Headlines this month of the 434-bed Los Angeles hospital whose operations were compromised by hackers should grab our attention. For ten days, the for-profit Hollywood Presbyterian Medical Center in California lost control of its computer system to a specialized kind of viral attack known as ransomware, which can lock up a computer’s hardware or encrypt files in order to hold a victim hostage. A ransom is then demanded in exchange for release of the system, giving the attack its name.
Allen Stefanek, President and CEO of Hollywood Presbyterian, told the story in a statement.
On the evening of February 5th, our staff noticed issues accessing the hospital’s computer network. Our IT department began an immediate investigation and determined we had been subject to a malware attack. The malware locked access to certain computer systems and prevented us from sharing communications electronically. Law enforcement was immediately notified. Computer experts immediately began assisting us in determining the outside source of the issue and bringing our systems back online.
Administrators were faced with determining the most effective way to continue major operations while negotiating with criminals demanding a payoff of 40 bitcoins—about $17,000 U.S. dollars at the time—to give their system back. While stories differ, it appears that Hollywood Presbyterian paid off hackers prior to calling authorities because they believed it was the “quickest and most efficient way to restore [hospital] systems.”
While the employees were shut out, they were forced technologically back in time: writing down patient orders, exchanging paper, and using faxes. Area hospitals accepted diverted patients who would have otherwise been accepted at Hollywood Presbyterian’s emergency room. Patients were referred to nearby facilities for follow-up on testing compromised during the computer lockdown. Software security company Symantec reports three percent of those attacked pay the ransom. Adam Kujawa, head of Malwarebytes, a San Jose–based company, shared that contacting authorities is not always common. Hollywood Presbyterian did both, ultimately contacting the Los Angeles Police Department and the FBI, which is currently investigating the case. This call for help could have been tied to a need for assistance, or it might have been due to security regulations: According to an article in the L.A. Times, federal law requires that hospitals report any medical data breaches that impact more than 500 people. This would have been the case for Hollywood Presbyterian, with over 27,000 patients seen in their emergency room alone, according to the latest reports from U.S. News & World Report–Health.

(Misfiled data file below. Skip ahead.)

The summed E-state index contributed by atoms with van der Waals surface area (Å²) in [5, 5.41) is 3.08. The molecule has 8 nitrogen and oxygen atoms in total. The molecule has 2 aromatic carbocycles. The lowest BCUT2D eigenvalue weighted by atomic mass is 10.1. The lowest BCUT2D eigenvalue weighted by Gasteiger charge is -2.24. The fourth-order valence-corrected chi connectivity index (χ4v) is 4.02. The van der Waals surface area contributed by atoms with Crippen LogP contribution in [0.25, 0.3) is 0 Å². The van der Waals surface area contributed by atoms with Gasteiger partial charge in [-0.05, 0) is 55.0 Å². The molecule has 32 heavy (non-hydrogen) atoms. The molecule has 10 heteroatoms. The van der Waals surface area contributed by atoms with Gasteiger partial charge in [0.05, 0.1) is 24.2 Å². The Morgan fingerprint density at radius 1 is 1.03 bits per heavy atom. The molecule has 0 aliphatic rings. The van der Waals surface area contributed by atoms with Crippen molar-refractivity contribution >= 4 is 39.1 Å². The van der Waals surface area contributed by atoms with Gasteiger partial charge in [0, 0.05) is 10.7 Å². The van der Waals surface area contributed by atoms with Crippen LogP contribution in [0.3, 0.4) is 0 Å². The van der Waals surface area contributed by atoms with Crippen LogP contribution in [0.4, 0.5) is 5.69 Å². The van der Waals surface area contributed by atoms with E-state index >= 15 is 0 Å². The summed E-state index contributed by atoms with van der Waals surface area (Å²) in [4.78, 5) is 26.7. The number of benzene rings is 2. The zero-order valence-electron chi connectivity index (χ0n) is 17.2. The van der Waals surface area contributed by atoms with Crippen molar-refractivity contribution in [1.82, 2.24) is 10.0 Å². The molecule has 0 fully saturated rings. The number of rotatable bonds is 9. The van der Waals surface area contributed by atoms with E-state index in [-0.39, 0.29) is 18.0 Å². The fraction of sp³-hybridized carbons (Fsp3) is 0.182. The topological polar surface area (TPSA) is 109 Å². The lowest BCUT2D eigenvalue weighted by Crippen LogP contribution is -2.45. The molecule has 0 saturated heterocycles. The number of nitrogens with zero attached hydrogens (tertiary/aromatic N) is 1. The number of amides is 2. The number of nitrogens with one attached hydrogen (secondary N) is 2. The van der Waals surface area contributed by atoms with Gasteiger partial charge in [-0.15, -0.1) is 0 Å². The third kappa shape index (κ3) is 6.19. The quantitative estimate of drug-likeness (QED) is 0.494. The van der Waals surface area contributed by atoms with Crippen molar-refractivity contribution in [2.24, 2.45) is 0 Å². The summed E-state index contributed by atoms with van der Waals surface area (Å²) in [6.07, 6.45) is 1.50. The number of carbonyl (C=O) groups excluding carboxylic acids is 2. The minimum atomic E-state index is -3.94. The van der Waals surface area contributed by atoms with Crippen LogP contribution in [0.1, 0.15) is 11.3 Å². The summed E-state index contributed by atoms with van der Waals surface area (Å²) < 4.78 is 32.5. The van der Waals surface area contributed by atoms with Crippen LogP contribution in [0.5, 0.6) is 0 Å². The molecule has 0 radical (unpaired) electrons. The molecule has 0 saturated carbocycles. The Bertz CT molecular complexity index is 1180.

Many experts report a rising number of ransomware cases. A 2014 report by Symantec found the number of attacks skyrocketed from 100,000 to 600,000 in 2013. Intel Corp.’s McAfee Labs released a statement this past November that they expect ransomware attacks to increase even more in 2016 due to software sophistication.